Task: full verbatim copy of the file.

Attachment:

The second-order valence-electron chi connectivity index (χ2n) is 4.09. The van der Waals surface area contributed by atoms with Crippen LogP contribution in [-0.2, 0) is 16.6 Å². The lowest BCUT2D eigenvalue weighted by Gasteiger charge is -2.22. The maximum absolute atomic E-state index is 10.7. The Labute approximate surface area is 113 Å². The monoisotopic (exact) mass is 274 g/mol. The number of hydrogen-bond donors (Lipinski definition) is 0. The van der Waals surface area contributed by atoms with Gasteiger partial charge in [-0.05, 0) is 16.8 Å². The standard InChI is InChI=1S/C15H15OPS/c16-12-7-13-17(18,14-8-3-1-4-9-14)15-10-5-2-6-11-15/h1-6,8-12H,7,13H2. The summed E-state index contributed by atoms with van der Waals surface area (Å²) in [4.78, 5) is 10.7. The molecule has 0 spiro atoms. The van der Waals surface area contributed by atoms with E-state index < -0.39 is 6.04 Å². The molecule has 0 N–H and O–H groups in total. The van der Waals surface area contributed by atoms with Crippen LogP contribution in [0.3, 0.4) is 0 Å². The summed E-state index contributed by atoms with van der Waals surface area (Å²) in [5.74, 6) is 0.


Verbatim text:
The second-order valence-electron chi connectivity index (χ2n) is 4.09. The van der Waals surface area contributed by atoms with Crippen LogP contribution in [-0.2, 0) is 16.6 Å². The lowest BCUT2D eigenvalue weighted by Gasteiger charge is -2.22. The maximum absolute atomic E-state index is 10.7. The Labute approximate surface area is 113 Å². The monoisotopic (exact) mass is 274 g/mol. The number of hydrogen-bond donors (Lipinski definition) is 0. The van der Waals surface area contributed by atoms with Gasteiger partial charge in [-0.05, 0) is 16.8 Å². The standard InChI is InChI=1S/C15H15OPS/c16-12-7-13-17(18,14-8-3-1-4-9-14)15-10-5-2-6-11-15/h1-6,8-12H,7,13H2. The summed E-state index contributed by atoms with van der Waals surface area (Å²) in [4.78, 5) is 10.7. The molecule has 0 spiro atoms. The van der Waals surface area contributed by atoms with E-state index < -0.39 is 6.04 Å². The molecule has 0 N–H and O–H groups in total. The van der Waals surface area contributed by atoms with Crippen LogP contribution in [0.3, 0.4) is 0 Å². The summed E-state index contributed by atoms with van der Waals surface area (Å²) in [5.74, 6) is 0.